This chapter is about life history theory - the developmental evolutionary ecology of life cycles. We begin with an overview of biology's adaptationist and mechanist schools to show that evolutionary theory is incomplete without a theory of development (and vice versa) and to justify our focus on the development of alternative reproductive strategies. We then review principles of life history theory and evolutionary ecology to show why environmental risk and uncertainty are expected to be major determinants of alternative reproductive strategies and why they must be represented phenotypically, literally embodied, to have their adaptive effect. Turning to the mechanist perspective, we briefly review arguments that the attachment process and accompanying endocrine processes are good candidate mechanisms for entraining the development of alternative reproductive strategies contingent on early environmental risk and uncertainty, mortality rates in particular. We conclude that viewing life cycles as alternative reproductive strategies suggests that insecurity - in the form of insecure internal working models and/or the psychoneuroendocrine consequences of insecurity - is mediated by the attachment process.
Developmental Behavioral Genetics and Evolutionary Psychology: Tying the Theoretical and Empirical Threads, Nancy L. Segal and Elizabeth Hill
Behavioral genetics and evolutionary psychology have had little exchange over the years, but there are areas of common interest. Behavioral-genetic methods can be used to test a variety of evolutionary-based hypotheses concerning human behavioral and physical development. In addition, evolutionary reasoning informs developmental behavioral genetics (DBG). A number of twin studies, using the classic design and variants of that design, have tested a variety of behavioral phenotypes of interest to evolutionary psychologists,. e.g., cooperation, competition and altruism. Understanding the interplay between genes and environment over time will be a major task for evolutionary developmental psychology. Several steps can be taken to advance the field in this direction. Some include greater use of experimental studies of non-human animals, more use of family and sibling designs to augment the classic MZ-DZ twin comparison, and additional research on gene- behavior associations using a molecular-genetic framework..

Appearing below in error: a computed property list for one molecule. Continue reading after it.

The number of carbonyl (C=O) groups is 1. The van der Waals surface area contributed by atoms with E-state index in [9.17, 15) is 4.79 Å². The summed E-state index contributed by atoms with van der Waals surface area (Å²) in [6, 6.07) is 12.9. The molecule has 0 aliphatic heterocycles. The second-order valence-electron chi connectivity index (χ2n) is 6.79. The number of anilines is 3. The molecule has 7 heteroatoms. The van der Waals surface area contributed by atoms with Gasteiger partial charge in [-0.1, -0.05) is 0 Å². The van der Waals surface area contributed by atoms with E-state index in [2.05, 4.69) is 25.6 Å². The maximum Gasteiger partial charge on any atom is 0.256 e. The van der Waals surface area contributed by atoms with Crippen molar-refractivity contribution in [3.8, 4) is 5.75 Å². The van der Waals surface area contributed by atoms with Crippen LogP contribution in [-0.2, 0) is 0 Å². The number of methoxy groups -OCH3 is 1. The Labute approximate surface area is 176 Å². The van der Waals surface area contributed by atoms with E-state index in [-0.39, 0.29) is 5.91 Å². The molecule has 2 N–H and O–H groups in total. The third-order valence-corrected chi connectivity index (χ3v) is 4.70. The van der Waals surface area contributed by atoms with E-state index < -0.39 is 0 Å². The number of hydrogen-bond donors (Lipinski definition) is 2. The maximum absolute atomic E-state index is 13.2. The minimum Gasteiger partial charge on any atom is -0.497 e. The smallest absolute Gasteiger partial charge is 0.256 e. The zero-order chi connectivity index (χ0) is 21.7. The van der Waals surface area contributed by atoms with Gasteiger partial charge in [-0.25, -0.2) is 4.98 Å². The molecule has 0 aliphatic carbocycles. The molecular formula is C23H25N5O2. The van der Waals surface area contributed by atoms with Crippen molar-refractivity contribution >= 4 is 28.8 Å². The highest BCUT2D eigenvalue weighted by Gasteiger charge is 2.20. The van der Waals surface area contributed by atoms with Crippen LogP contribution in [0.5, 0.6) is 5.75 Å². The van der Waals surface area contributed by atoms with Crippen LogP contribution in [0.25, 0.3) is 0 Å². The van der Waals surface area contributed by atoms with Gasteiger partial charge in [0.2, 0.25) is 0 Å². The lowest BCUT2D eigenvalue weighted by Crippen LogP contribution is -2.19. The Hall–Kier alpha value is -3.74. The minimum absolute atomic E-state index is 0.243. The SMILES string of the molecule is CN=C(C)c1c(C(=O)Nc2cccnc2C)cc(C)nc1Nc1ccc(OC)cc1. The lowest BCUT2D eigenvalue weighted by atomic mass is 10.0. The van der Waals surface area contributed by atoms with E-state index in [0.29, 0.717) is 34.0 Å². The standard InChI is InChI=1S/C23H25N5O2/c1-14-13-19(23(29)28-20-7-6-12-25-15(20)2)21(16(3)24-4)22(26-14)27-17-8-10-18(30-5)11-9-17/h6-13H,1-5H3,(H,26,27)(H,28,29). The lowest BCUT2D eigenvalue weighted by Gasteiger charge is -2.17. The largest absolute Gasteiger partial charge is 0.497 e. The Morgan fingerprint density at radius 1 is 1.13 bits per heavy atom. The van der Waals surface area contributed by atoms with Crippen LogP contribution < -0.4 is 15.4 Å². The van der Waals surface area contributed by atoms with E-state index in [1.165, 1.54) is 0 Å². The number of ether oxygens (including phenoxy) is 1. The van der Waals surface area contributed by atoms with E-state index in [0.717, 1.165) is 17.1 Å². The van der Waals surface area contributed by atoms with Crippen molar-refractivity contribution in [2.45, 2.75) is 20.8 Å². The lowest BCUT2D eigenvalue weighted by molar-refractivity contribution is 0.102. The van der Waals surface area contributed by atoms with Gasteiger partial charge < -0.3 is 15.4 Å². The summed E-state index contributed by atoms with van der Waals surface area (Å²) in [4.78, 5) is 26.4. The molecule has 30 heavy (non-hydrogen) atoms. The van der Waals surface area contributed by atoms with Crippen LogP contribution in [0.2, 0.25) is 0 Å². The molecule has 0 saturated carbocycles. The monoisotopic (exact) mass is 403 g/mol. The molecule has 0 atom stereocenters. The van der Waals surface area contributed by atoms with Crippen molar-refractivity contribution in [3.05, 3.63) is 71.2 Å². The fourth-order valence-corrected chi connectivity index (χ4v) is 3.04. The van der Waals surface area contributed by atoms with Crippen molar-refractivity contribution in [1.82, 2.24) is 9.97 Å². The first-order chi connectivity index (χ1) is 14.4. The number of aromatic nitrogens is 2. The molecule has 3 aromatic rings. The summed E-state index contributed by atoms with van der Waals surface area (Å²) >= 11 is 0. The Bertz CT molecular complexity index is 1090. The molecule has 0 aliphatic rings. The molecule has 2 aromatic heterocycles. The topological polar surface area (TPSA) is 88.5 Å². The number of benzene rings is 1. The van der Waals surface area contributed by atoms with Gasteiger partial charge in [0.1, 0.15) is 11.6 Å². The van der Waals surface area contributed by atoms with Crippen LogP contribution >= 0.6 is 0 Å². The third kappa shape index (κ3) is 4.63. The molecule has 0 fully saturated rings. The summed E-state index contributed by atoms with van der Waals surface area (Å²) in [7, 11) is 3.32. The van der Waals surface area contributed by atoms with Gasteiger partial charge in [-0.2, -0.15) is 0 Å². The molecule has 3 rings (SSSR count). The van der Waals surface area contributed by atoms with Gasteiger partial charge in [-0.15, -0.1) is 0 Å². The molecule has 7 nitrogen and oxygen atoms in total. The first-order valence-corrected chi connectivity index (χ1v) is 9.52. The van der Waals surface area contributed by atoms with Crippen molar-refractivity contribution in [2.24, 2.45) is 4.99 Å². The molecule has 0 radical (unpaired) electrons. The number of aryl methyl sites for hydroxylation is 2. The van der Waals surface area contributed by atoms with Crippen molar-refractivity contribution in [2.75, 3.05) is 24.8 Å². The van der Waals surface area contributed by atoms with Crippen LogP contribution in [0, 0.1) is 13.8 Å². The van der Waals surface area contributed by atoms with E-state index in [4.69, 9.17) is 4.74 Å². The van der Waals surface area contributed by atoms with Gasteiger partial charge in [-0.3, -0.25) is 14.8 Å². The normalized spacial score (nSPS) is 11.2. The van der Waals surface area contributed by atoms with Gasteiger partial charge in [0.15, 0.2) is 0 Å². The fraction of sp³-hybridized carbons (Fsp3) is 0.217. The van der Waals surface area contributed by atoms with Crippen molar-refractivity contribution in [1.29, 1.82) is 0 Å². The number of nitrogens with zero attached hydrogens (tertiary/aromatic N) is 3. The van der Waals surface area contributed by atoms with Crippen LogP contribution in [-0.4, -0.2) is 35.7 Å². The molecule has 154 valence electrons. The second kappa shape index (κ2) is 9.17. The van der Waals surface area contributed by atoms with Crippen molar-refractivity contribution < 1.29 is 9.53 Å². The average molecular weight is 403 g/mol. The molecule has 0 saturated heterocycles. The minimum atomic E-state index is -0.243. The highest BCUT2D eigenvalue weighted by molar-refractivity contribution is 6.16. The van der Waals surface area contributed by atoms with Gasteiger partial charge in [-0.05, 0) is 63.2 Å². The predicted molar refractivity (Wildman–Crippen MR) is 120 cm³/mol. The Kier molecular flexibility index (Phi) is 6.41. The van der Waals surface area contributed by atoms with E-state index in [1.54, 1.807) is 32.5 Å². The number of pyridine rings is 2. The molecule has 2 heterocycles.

Part II: Personality and Social Development
Differential Susceptibility to Rearing Influence: An Evolutionary Hypothesis and Some Evidence, Jay Belsky
Central to evolutionary theory is the notion that natural selection shapes organisms in the service of maximizing reproductive fitness. In view of the fundamentally uncertain nature of the future, parents could not have known in ancestral times whether their efforts to foster developmental outcomes presumed to promote reproductive success would in fact do so. It is argued, therefore, that that it would have been in parents (and children's) reproductive best interests for children to vary in their susceptibility to parental rearing, and so natural selection would have shaped parent-child relations so that some children were less and others more susceptible to rearing influence. This bet-hedging strategy in the face of an uncertain future would reduce the risk of children being shaped by parents in ways that ultimately proved to undermine, or at least not maximize, the reproductive success of parent and child in the event that the future turned out rather differently than parents (consciously or unconsciously) anticipated. Evidence is reviewed suggesting that children do indeed vary in their susceptibility to rearing influence and, intriguingly, that highly negative infants may be more susceptible to effects of rearing than other infants.